Like SCC, pervious concrete can contribute to the quality of infrastructure replacement. “Committee C09’s work provides the standards and test methods to make sure that materials and construction practices can be properly monitored for compliance with specifications,” Fiorato says. “All of those aspects — strength, permeability, durability, workability — directly impact performance. Without standards, there would be no way to determine the quality of materials and construction.”

Reducing Cement’s Carbon Footprint

C150 is a specification for portland cement, one of the primary materials in the construction industry,” says Stephen Lane, chair of Committee C01 and associate principal research scientist in materials at the Virginia Transportation Research Council, located at the University of Virginia in Charlottesville. C150 is a specification for five different types of hydraulic cement, which harden by chemical reaction with water. It is prescriptive regarding composition, but also includes performance requirements for strength and durability.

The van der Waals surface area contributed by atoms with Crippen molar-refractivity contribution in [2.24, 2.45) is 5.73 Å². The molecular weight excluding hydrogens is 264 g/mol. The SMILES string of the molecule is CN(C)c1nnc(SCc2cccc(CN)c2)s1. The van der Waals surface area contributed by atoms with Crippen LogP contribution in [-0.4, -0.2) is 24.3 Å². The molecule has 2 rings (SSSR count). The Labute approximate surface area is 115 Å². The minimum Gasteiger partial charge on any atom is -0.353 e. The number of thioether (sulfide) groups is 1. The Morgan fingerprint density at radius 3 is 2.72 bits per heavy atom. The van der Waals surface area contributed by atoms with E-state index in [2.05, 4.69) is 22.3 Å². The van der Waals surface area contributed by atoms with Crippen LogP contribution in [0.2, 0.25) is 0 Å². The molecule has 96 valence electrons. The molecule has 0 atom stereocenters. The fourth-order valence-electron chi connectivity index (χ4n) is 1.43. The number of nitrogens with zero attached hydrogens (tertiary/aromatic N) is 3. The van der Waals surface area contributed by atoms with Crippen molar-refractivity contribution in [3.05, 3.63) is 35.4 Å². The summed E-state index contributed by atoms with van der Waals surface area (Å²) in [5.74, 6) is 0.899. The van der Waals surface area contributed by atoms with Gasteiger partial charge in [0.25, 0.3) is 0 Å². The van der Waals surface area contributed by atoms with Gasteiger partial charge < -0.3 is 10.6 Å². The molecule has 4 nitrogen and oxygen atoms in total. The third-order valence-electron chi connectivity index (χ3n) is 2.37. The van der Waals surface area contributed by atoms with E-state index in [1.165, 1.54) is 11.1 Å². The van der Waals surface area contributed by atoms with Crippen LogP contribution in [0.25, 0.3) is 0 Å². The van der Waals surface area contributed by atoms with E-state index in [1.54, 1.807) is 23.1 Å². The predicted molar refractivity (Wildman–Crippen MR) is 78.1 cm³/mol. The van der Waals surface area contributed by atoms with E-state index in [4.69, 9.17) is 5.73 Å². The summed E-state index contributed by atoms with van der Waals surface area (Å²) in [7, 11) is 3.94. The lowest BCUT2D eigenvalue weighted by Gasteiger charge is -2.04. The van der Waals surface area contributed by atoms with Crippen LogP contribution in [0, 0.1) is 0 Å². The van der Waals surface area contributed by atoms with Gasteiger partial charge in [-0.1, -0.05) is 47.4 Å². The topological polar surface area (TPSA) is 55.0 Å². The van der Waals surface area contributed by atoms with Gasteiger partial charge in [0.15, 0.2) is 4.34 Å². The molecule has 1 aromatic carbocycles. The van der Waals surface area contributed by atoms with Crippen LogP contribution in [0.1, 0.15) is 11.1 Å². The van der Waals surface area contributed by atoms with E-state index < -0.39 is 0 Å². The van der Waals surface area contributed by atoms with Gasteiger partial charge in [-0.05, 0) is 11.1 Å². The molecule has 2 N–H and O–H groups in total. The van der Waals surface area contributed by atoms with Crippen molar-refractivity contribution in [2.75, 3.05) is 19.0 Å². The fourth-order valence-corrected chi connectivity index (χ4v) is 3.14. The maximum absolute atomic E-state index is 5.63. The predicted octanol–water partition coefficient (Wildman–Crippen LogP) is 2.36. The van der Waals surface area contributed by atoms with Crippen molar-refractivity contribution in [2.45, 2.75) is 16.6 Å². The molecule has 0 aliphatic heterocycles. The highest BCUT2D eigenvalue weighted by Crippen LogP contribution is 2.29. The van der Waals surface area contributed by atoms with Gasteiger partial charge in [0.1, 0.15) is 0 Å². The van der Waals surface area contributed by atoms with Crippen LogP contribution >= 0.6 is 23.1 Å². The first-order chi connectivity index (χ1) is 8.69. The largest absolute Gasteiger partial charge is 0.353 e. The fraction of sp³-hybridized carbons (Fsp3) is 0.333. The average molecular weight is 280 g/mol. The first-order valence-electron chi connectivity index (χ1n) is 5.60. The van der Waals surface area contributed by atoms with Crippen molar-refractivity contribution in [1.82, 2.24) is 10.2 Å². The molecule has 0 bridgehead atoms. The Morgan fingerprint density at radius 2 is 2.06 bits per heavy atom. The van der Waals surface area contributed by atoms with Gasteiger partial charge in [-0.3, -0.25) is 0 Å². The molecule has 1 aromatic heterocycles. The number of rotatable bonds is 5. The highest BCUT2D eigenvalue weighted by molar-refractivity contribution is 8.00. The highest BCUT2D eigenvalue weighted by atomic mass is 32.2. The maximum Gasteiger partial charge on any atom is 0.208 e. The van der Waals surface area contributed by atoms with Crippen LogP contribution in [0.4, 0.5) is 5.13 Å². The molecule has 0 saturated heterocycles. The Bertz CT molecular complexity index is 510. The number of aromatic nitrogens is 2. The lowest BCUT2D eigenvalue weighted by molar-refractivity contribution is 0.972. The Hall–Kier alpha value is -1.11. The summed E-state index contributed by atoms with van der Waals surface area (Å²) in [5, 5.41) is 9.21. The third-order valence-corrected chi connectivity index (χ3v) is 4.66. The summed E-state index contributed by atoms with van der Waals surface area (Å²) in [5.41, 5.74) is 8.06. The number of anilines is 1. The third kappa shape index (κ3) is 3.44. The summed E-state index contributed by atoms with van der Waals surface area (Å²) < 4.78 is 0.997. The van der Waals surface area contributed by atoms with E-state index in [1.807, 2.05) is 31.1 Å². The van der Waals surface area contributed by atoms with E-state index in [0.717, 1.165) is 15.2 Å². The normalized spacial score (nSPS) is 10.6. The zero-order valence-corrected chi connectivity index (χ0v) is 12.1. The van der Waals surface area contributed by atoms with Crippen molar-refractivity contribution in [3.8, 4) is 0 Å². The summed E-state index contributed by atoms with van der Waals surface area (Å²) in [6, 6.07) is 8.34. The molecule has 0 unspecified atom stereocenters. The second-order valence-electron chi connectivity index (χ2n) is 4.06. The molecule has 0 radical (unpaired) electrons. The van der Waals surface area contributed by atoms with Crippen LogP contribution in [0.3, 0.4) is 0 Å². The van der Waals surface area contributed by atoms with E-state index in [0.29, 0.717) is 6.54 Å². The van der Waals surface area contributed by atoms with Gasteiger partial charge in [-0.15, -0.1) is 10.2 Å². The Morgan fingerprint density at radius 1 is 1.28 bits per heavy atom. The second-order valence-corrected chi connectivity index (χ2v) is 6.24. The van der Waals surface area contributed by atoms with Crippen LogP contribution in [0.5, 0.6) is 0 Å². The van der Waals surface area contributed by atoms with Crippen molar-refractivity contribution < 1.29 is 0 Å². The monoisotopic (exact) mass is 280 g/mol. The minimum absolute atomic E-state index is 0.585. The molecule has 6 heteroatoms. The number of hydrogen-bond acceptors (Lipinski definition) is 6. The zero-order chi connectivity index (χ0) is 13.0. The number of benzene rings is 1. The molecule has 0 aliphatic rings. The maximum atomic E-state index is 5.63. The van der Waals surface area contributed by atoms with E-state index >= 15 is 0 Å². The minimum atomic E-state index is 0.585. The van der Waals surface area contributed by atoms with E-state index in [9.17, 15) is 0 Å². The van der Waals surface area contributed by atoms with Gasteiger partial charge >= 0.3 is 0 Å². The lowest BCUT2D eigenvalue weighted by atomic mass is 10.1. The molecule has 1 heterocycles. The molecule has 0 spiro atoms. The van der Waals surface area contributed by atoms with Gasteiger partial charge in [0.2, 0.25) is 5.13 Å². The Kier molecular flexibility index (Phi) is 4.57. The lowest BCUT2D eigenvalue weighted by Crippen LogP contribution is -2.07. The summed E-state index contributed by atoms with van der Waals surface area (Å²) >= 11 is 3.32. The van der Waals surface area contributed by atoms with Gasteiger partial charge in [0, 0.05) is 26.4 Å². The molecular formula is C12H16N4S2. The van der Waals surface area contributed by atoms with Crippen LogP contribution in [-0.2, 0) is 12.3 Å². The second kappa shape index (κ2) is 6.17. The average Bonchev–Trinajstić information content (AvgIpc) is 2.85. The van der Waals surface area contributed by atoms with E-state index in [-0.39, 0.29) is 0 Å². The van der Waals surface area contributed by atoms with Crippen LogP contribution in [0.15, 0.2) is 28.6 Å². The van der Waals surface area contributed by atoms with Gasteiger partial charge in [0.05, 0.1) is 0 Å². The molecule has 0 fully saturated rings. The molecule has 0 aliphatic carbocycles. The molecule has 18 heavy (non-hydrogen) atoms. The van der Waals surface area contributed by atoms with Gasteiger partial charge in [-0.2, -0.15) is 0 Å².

In 2004, Committee C01 voted to allow limestone to replace up to five percent of the portland cement used to make concrete. “It was a marketing issue,” Lane says. Limestone was already being used in Canada, Europe and other parts of the world, so the modification of C150 made it “easier for Canadian producers to ship into the U.S. and meet C150 specifications and vice versa,” Lane says. That’s also true for shipments to and from other countries.

Substituting some portland cement with limestone also has significant environmental benefits. “About one ton of carbon dioxide is produced per ton of portland cement,” says Kosmatka. The carbon dioxide reduction from using 5 percent limestone isn’t one to one, however. “There are technical and quality control issues,” Kosmatka says, “so practically, the reduction is more like 3 percent.” By modifying C150, ASTM enabled the elimination of some three million tons of carbon dioxide from portland cement production every year.